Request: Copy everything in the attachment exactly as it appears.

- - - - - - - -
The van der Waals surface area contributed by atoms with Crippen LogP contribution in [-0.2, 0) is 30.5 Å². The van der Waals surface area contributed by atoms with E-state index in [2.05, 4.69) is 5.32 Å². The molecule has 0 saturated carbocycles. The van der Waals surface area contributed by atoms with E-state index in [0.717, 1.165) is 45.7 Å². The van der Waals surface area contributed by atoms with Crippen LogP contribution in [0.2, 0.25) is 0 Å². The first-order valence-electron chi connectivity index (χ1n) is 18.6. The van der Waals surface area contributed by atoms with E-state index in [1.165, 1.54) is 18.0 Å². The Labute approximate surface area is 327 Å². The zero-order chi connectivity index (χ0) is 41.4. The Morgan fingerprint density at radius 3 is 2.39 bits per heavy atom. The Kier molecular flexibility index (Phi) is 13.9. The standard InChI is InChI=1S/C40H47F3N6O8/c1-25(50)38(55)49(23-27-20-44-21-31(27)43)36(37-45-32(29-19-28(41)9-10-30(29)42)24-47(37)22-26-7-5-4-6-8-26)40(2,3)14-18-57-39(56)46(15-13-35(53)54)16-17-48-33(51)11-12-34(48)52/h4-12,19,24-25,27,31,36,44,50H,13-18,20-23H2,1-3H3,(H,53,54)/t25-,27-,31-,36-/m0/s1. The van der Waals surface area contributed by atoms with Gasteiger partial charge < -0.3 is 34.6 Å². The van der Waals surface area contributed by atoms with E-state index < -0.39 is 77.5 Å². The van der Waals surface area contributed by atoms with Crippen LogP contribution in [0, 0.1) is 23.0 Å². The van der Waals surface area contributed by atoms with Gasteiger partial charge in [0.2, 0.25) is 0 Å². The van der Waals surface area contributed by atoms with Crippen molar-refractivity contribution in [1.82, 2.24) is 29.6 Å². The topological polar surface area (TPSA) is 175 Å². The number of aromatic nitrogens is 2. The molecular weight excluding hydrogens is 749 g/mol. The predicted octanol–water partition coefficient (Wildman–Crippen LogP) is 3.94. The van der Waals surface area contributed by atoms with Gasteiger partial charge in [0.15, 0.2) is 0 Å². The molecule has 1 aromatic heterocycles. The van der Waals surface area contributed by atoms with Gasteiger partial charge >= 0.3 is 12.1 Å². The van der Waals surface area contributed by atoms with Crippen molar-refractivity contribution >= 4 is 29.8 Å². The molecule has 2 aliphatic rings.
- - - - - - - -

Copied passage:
The van der Waals surface area contributed by atoms with Crippen LogP contribution in [-0.2, 0) is 30.5 Å². The van der Waals surface area contributed by atoms with E-state index in [2.05, 4.69) is 5.32 Å². The molecule has 0 saturated carbocycles. The van der Waals surface area contributed by atoms with E-state index in [0.717, 1.165) is 45.7 Å². The van der Waals surface area contributed by atoms with Crippen LogP contribution in [0.2, 0.25) is 0 Å². The first-order valence-electron chi connectivity index (χ1n) is 18.6. The van der Waals surface area contributed by atoms with E-state index in [1.165, 1.54) is 18.0 Å². The Labute approximate surface area is 327 Å². The zero-order chi connectivity index (χ0) is 41.4. The Morgan fingerprint density at radius 3 is 2.39 bits per heavy atom. The Kier molecular flexibility index (Phi) is 13.9. The standard InChI is InChI=1S/C40H47F3N6O8/c1-25(50)38(55)49(23-27-20-44-21-31(27)43)36(37-45-32(29-19-28(41)9-10-30(29)42)24-47(37)22-26-7-5-4-6-8-26)40(2,3)14-18-57-39(56)46(15-13-35(53)54)16-17-48-33(51)11-12-34(48)52/h4-12,19,24-25,27,31,36,44,50H,13-18,20-23H2,1-3H3,(H,53,54)/t25-,27-,31-,36-/m0/s1. The van der Waals surface area contributed by atoms with Gasteiger partial charge < -0.3 is 34.6 Å². The van der Waals surface area contributed by atoms with E-state index < -0.39 is 77.5 Å². The van der Waals surface area contributed by atoms with Crippen LogP contribution in [0, 0.1) is 23.0 Å². The van der Waals surface area contributed by atoms with Gasteiger partial charge in [0.2, 0.25) is 0 Å². The van der Waals surface area contributed by atoms with Crippen molar-refractivity contribution in [1.82, 2.24) is 29.6 Å². The topological polar surface area (TPSA) is 175 Å². The number of aromatic nitrogens is 2. The molecular weight excluding hydrogens is 749 g/mol. The predicted octanol–water partition coefficient (Wildman–Crippen LogP) is 3.94. The van der Waals surface area contributed by atoms with Gasteiger partial charge in [0.15, 0.2) is 0 Å². The molecule has 1 aromatic heterocycles. The van der Waals surface area contributed by atoms with Gasteiger partial charge >= 0.3 is 12.1 Å². The van der Waals surface area contributed by atoms with Crippen molar-refractivity contribution >= 4 is 29.8 Å². The molecule has 2 aliphatic rings.